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Davis v. First National Bank of Westville
United States Court of Appeals for the Seventh Circuit
868 F.2d 206 (1989)
Robert, Virginia, and William Davis (plaintiffs) owned a business and had a relationship with First National Bank of Westville and First National Bank of Danville (the banks) (defendants). The Davises borrowed substantial sums of money from the banks in exchange for executed notes payable to the banks. In either 1984 or 1985, the Davises needed an additional $200,000 to sustain their business. The banks refused to lend the money to the Davises unless the Davises agreed to liquidate their business and pay off their existing debts to the banks. On June 28, 1985, the Davises entered into a contract with the banks that provided in the twelfth paragraph that the Davises must enter into a contract to sell their business by September 1, 1985. The Davises did not sell their business by the deadline, and the banks insisted that the Davises cease operations and start liquidating. The Davises sold the business in February 1986. The Davises brought suit in district court and claimed that the twelfth paragraph of the 1985 contract violated an anti-tying provision of the 1970 amendments to the Bank Holding Company Act (BHCA) because by requiring the Davises to liquidate their business, it required the Davises to provide the banks with a service not usually related to or provided in connection with a loan. The banks filed a motion for summary judgment. The district court granted the banks’ motion and held that the liquidation requirement of the twelfth paragraph was a traditional banking practice designed to protect the banks’ investment with the Davises.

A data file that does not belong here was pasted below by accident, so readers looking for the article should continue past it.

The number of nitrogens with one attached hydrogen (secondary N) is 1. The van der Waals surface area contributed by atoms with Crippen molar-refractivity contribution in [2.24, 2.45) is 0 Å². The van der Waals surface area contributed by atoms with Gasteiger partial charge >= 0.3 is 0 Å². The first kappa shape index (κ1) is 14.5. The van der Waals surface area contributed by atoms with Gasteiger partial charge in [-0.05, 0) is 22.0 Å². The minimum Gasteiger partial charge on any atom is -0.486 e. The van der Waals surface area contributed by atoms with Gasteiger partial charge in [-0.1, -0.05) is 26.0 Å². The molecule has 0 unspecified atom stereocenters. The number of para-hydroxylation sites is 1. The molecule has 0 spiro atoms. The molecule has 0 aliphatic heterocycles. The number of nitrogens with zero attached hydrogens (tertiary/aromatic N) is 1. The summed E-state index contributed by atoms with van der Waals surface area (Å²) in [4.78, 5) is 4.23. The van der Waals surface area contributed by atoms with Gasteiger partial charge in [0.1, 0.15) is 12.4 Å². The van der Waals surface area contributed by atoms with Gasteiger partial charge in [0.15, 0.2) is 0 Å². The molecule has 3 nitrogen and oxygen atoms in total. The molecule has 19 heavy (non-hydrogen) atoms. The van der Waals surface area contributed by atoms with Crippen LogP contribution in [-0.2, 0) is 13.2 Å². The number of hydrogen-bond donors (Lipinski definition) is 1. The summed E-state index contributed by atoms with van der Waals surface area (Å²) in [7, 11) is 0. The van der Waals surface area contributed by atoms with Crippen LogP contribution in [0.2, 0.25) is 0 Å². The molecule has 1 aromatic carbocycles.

Rule of Law
Holding and Reasoning (Bauer, C.J.)
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